Thursday, September 28, 2006

The weirdo that I am...!

Man, in all his spheres of life, strives to be successful. Some among humanity believe that being different from others or being abnormal shall make them stand out. There is just a narrow thin line between being different and abnormal, and that is when you understand that however different you are, you still remain an integral part of humanity, of the world and nature. But we all in our normal day to day routines of life do get strange occasionally; we become different from the people around us, by certain separate characteristic traits.

Sreejith and Gaurav have tagged me and in the process set me out on a journey to find these strange traces of my character sketch. In simpler words, they would like to know about the weirdo that I am.

There are a few rules to this tag, of course that I must tag six people, leave comments on their blogs, and also tell six weird things about myself. So here goes…

Built-In Echo System : I speak less and am the type of guy who would tend to go quiet when among a group of people. Yet when I speak something, I then keep repeating it in my mind, until I have spoken my next few words. I do not know whether this is due to my shyness or whether I am perfecting my speech, but most often this happens without my knowledge and my friends often tease me for that. Anyway so there you have it, one weird aspect of mine, which I have discovered.

Bathroom Dancer : Well!, this is a bit private, yet felt that this cannot be missed. You would have heard about bathroom singers, but I am a crazy bathroom dancer. I just love splashing water all over the walls, hopping around so much like a monkey and have a great happy time while I bath. I have always liked to dance, but I simply cannot get any steps right, when I want. So in the privacy of a bathroom, I just let go.

Green Peas Hater : I am a great lover of food. I can really eat anything except for green peas, something which I really don’t like. It`s not about the taste, it`s not about the shape, but the truth remains that I hate green peas, especially when they are fried.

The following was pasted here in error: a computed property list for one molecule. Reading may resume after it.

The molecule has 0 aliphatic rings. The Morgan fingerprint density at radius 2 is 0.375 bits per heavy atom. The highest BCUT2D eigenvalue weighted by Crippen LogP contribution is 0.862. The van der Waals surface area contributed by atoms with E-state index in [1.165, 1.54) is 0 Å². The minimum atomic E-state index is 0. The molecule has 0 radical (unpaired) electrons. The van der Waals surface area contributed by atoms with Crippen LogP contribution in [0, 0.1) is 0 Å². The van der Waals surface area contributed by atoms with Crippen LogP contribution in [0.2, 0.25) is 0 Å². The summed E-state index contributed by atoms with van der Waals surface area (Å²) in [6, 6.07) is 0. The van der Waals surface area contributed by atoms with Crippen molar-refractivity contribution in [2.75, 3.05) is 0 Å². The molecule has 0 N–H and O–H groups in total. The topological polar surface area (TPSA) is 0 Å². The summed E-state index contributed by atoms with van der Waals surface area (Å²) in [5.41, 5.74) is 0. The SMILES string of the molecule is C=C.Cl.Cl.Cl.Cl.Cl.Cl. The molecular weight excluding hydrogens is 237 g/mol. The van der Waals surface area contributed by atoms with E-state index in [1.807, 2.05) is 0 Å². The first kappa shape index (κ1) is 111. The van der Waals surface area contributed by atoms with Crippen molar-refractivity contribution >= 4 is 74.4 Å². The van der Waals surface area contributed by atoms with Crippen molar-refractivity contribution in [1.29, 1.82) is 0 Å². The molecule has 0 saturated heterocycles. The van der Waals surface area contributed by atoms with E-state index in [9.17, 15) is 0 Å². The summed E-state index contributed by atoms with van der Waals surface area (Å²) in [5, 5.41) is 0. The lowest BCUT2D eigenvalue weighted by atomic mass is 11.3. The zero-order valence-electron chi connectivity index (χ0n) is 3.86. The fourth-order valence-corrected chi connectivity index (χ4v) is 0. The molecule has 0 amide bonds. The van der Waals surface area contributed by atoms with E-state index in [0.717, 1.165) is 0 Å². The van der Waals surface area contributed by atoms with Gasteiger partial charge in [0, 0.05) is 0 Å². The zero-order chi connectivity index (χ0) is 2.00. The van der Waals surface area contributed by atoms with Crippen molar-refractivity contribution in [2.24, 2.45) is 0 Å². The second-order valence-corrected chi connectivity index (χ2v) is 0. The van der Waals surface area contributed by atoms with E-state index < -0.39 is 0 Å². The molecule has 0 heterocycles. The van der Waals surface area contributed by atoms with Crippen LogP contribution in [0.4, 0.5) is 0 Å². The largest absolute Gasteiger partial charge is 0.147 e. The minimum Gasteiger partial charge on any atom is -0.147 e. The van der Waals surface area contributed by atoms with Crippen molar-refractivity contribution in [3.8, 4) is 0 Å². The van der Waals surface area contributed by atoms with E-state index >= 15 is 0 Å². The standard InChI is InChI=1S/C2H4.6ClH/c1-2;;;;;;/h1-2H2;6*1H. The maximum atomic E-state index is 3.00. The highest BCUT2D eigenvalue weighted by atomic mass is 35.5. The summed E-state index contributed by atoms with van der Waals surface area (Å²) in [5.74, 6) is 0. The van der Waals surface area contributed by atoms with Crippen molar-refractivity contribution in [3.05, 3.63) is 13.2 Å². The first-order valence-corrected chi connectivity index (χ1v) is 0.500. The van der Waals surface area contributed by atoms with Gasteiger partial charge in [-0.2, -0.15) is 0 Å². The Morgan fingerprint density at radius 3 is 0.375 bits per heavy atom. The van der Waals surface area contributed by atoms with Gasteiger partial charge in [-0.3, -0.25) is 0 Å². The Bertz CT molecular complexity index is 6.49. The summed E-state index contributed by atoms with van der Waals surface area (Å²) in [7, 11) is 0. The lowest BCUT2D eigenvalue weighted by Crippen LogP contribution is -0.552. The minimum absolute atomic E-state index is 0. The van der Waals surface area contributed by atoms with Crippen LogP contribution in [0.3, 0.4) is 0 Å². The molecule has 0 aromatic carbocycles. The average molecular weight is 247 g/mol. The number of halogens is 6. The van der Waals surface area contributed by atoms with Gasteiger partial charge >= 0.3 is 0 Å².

Emotional Rollercoaster : In my six years of college, if there is one thing that I have enjoyed most, it is being teased, and yet at times my emotions differ from person to person. Some friends tease me like hell, and yet all I do is laugh with them, meanwhile I can easily get hurt rather irregularly when certain friends even make a passing remark. I know that this does not have anything to do with the intimacy of the relationship which I have with my friends. I believe it is yet another trace of weirdness in me. And gladly many friends understand me.

Snake Lover : I just have this great respect and admiration for these wonderful reptiles and yet I have to agree, I am awfully scared of them too. If there is one living thing on earth which has awed me with its persona, it will have to be a snake. And talking about snakes, my favourite one shall always be the King Cobra. Whenever I used to visit my ancestral house in Kerala, I always spend a couple of lonely moments near the sarpa kaavu or a small ecosystem, near the house, which is left alone and undisturbed for the snakes.

Constant Speculator : I constantly bet upon things happening around me and try to make predictions for the future based upon the results, though they have no relation whatsoever. For example, I would assume that if I cross the road before the red car comes near, then I will be able to leave early from office. I place my bets safely too, because the red car is always sufficiently far away. So much, for my belief in astrology.

Now I need to tag six people, so with great pride and privilege I tag…

Ram, Marutham, Reshmi, Passerby55, Hip Grandma and Jigs.

Tuesday, September 19, 2006

The Renaissance

Pic Courtesy -

Deep burned the forest fire
To a thin line, did the river fade.
Red hot clouds covering nature’s raid
Vanquishing all, a huge funeral pyre.

Shrieks rent the air, so warm indeed
In panic, in haste did the fauna run
Thirst to quench and stomachs to feed
No trees, no shadows, under the red hot sun.

The Lame, the old, the weak and meek
Sadly succumbed to the hot pursuit
A quick farewell, others rush, solace to seek
Mere survival at the mind’s root.

Nerves of courage and eyelids droop
From hunger and fatigue, they all fall asleep
As dark clouds appear, like the enemy’s troupe
And the rain pelts down, upon the hill so steep.

After hours and hours, open are the eyes
Happy and thankful, a surprised smile
As flowers bloom, a sparrow flies
The forest whispers, life still worthwhile.

Monday, September 11, 2006

The Indian Science Catastrophe

Every child has a dream. A dream of making it big, to become something, maybe a pilot, maybe a doctor, maybe even a bus driver. One way of defining success is to gauge how much an individual works out his/her life to bring to reality the dream, he or she had as a child.